Convincing Oliver that leaving the spot at Fox river was a good idea wasn’t easy. Luckily for us the place we were heading to next was really interesting so once we got going his disappointment faded fast. Punakaiki or the pancake rocks are a fairly major tourist attraction on the west coast, they are a natural formation of flat rocks stacked one on top of the other a bit like a stack of pancakes. We timed our arrival perfectly getting there right on high tide, the best time to see the impressive blowholes that are also a part of Punakaiki. The rocks themselves are interesting to look at as you wind your way around the little path and the various view points. But what really caught Oliver’s attention was the huge waves pounding against the rocks and the water blasting up through the blowholes. We spent quite a bit of time watching the waves build and build and the resulting water spouts get bigger and bigger.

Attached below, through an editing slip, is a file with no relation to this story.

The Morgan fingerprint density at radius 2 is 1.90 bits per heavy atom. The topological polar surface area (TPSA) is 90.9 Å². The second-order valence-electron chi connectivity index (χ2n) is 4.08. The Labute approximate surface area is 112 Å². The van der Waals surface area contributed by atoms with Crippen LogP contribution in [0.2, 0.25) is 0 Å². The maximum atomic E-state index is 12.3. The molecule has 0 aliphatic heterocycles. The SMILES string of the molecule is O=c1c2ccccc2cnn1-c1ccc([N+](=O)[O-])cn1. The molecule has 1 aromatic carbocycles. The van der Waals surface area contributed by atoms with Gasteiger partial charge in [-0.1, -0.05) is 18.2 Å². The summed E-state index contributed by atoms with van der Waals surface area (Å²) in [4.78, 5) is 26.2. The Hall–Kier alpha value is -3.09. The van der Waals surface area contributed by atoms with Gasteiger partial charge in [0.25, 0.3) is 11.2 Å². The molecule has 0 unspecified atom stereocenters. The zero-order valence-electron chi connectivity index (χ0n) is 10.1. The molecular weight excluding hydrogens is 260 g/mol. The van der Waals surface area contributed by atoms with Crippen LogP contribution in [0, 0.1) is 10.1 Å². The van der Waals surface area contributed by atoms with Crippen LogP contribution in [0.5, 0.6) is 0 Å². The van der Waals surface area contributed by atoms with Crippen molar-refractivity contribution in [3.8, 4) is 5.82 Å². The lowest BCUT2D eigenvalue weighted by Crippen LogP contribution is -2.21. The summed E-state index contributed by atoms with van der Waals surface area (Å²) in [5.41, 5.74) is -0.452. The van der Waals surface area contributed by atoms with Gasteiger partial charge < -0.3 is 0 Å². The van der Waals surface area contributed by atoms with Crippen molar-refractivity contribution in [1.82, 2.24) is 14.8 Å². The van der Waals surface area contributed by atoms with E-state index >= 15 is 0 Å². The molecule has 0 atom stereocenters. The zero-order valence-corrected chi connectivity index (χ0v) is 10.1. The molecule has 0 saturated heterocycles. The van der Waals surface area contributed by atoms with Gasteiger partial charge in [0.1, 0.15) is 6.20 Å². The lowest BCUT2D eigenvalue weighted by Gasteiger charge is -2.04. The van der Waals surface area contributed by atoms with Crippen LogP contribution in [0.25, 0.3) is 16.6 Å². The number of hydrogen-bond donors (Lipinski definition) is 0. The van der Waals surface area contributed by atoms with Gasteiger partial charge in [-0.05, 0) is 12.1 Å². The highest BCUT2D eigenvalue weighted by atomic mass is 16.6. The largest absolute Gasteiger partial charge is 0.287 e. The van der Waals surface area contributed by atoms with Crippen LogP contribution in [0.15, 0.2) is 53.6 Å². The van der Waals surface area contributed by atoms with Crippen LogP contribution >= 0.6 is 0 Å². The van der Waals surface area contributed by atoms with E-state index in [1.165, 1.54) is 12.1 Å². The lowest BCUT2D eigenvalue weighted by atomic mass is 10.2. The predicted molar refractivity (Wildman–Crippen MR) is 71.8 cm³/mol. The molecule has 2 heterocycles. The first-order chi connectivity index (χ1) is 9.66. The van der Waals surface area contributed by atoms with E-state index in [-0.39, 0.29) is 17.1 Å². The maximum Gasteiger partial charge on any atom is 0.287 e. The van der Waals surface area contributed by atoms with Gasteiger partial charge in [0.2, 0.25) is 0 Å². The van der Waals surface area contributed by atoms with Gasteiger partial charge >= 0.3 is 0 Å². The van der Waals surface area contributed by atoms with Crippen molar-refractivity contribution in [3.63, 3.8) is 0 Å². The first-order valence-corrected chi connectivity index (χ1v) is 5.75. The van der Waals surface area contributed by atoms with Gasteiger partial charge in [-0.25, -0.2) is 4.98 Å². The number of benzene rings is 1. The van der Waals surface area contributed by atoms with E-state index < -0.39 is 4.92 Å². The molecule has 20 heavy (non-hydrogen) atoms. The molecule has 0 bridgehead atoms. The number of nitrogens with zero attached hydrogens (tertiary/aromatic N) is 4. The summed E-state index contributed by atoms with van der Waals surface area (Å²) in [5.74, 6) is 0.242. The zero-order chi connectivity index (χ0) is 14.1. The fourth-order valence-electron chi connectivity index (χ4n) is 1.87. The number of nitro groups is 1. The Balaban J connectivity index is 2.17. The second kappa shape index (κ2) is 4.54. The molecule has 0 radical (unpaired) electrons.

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Wayne and I had both visited here before but only briefly to walk around the pancake rocks so we wanted to see what else the area had to offer this time around. So we opted to stay the night at the camp ground in Punakaiki. On checking in we were told that a walk called the Truman track was a must do so after lunch and an explore of the beach we headed off to find it. It’s not a long walk down to the bay, only about ten minutes or so and best done at low tide or you won’t be able to go down on to the beach at all. The view back along the coast towards Punakaiki is worth the short walk by itself, but what you find once you venture around the corner and down the steps in to the little bay is nothing short of magical.